Viewport width =
September 5, 2011 | by  | in News |
Share on FacebookShare on Google+Pin on PinterestTweet about this on Twitter

Academic Board? More like Academic Bored! AMIRITE?

Proposed changes to a number of departments at Victoria University triggered significant debate at a recent meeting of the Academic Board.

The meeting on 25 August saw one board member move motions relating to the Academic Board’s role at Victoria. The first motion sought to re-affirm the Academic Board’s role in decision-making related to the university’s strategic plan and the second moved that all future restructuring be discussed by the Academic Board in order to fulfil its statutory requirements.

Following these motions, debate ensued reflecting the different interpretations of the Academic Board’s role in the Change Proposals which seek to disestablish academic positions in the Education, Philosophy and Political Science and International Relations Programmes as well as the complete disestablishment of the Crime and Justice Research Centre.
Debate centred around the purpose of the Academic Board in strategic and academic decision-making. The Board’s statute states that it shall consider “academic matters, which are deemed to be: the academic consequences of the University’s strategic goals… [and] the academic consequences of changes to academic structures.”

The member putting forward the motion stated that many consider the changes included in these proposals to be of an academic nature and involving substantial changes to programmes which would affect students. He argued it was the duty of the Academic Board to guide the University Council to allow it to run responsibly. VUWSA President Seamus Brady agreed and seconded the motion.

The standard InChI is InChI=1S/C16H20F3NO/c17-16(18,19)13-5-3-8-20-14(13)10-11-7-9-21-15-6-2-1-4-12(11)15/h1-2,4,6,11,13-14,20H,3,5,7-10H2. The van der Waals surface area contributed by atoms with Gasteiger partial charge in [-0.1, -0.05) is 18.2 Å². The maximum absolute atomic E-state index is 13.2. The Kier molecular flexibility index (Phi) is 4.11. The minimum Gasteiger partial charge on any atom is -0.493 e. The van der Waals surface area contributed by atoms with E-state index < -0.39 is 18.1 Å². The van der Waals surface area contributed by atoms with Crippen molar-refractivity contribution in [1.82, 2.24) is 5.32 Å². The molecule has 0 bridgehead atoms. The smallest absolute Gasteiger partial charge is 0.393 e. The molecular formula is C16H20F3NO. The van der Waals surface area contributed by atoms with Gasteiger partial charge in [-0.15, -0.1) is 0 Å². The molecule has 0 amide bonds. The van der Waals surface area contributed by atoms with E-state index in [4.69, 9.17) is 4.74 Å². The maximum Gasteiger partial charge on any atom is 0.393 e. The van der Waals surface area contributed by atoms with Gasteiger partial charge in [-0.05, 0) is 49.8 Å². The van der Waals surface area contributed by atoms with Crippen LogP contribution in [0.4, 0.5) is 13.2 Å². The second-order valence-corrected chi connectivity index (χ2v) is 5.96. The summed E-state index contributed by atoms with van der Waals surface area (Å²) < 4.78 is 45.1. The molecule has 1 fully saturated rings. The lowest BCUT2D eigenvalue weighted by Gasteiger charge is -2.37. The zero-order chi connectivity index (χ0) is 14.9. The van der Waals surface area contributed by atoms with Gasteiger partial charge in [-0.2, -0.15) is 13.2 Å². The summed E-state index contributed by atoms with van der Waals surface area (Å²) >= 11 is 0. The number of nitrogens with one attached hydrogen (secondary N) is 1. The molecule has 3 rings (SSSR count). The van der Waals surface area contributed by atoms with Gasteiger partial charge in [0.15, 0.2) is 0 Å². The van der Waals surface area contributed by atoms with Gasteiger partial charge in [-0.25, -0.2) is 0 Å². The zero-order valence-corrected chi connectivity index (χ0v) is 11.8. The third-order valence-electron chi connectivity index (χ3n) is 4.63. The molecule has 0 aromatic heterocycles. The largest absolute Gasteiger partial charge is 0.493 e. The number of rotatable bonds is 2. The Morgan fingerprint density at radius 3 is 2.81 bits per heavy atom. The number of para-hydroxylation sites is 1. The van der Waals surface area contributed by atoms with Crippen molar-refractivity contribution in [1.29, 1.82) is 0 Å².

Those opposing the motion argued that the Academic Board’s role is to consider the strategic decisions of the university. They argued changes in staff and academic focus occur continually and do not need to be discussed by the Board.

They also emphasised that changes in the International Relations Programme, which will see a shift in focus to the Asia Pacific region, are in line with the strategic plan which the Academic Board has already approved.

They stated that the purpose of the changes is to build the programme by enhancing the range of courses offered and emphasised that the changes will not remove any courses. But those in support of the motion argued that it is impossible to make staff changes without affecting students.

Tertiary Education Union Organiser Michael Gilchrist attended the meeting. Vice-Chancellor Pat Walsh said he would not set a precedent by allowing a union spokesperson to address the board, but Gilchrist argued he was enrolled at Victoria as a PhD student and therefore was entitled to speak.

Gilchrist accused the Board of making changes in the university’s academic direction under the justification of restructuring. He stated that interpretations of the change proposals are being used to form the basis of the recommendations and therefore these interpretations should be discussed by the Academic Board.

Despite few members speaking in favour of the motions, voting was fairly evenly split over the issue as both motions were defeated by only a couple of votes.

Share on FacebookShare on Google+Pin on PinterestTweet about this on Twitter

About the Author ()

Comments (1)

Trackback URL / Comments RSS Feed

  1. Donte says:

    Now I know who the brainy one is, I’ll keep lokonig for your posts.

Recent posts

  1. Cuttin’ it with with Miss June
  2. SWAT
  3. Ravished by the Living Embodiment of All Our University Woes
  4. New Zealand’s First Rainbow Crossing is Here (and Queer)
  5. Chloe Has a Yarn About Mental Health
  6. “Stick with Vic” Makes “Insulting” and “Upsetting” Comments
  7. Presidential Address
  8. Final Review
  9. Tears Fall, and Sea Levels Rise
  10. It’s Fall in my Heart

Editor's Pick

This Ain’t a Scene it’s a Goddamned Arm Wrestle

: Interior – Industrial Soviet Beerhall – Night It was late November and cold as hell when I stumbled into the Zhiguli Beer Hall. I was in Moscow, about to take the trans-Mongolian rail line to Beijing, and after finding someone in my hostel who could speak English, had decided